“They began arriving hours in advance. Over 400 volunteers–farmers, cooks, drivers, mobile art kitchens, dance choreographers, spoken word poets, food servers, food runners, zero waste managers, and table hosts. And when the bell rang, nearly 2,000 guests followed the signs in Somali, Spanish, Hmong, and English and took their seats on Sunday, September 14–at a half-mile long dinner table along Victoria Street in St. Paul, Minnesota–to take part in the performance.
Welcome to CREATE: The Community Meal, the ambitious and jubilant public art event by nationally acclaimed artist Seitu Jones that has placed the urbanFrogtown neighborhood and Public Art St. Paul in the forefront of the nation’s growing conversation over food justice, and access to healthy food and farms.” –Jeff Biggers, Huffington Post.
Jeff Biggers was the reporter for the Huffington Post sent from Iowa to write about the CREATE community meal here in St. Paul. I was one of the table host volunteers at the event. Jeff sat at an empty seat at my table, there to interview and learn about the event.
He asked where all the people came from, some from Minneapolis, some from St. Paul, many from Frogtown, where the meal took place on Victoria Street. It was a community meal, so most everyone was from nearby, except for the reporter. I think he came to the event expecting to be an outsider, and removed himself from the meal and casual conversation. But everyone was there to meet and discover not just how this community meal would function, but the diversity of the people attending. The people at my table gladly answered his questions, but required him to also answer theirs. Everyone there was interested in getting to know one another. No matter who you were or where you came from, you had to tell your story. Jeff quickly discovered that the best way for him to understand this community meal was to take part in it and experience it first-hand.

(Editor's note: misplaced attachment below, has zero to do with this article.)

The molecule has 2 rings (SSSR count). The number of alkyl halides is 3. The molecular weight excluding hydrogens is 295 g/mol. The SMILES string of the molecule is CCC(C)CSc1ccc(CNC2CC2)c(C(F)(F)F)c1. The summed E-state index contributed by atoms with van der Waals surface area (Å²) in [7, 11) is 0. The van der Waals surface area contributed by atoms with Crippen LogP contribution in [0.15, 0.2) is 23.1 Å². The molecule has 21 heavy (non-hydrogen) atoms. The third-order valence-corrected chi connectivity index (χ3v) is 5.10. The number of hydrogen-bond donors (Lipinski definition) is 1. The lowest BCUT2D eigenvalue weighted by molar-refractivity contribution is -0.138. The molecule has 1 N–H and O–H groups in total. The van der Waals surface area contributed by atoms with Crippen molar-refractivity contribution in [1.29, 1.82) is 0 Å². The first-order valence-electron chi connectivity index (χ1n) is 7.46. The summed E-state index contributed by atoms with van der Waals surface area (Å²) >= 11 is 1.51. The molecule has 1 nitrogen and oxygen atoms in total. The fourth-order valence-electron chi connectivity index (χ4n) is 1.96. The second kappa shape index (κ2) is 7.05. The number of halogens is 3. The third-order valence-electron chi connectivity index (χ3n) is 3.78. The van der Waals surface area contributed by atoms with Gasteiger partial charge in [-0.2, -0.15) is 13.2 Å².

The idea of this project was to promote talk and understanding about food justice and access to healthy food and farms. This topic was discussed, and if you’d like to learn more about it you can see it in Jeff Biggers’ post, but I most enjoyed hearing where all of these people came from. I really enjoy meeting new and interesting people—and these people were interesting. There were spoken word artists, radio hosts, and all sorts of community entertainers or leaders. And even better, people that are generally viewed as “normal”, but the best discovery in getting to know these people is to see that none are “normal”. Everyone there had an interesting story, a “cool” background, or just some way of living that was unique.
These are the types of events that bring a better understanding of what it means to be a part of a community, and to understand the benefits of diversity. I greatly enjoyed being a part of this 250 table long dinner, and am excited to look into more projects like this one.
Erin Smith~ Facilitator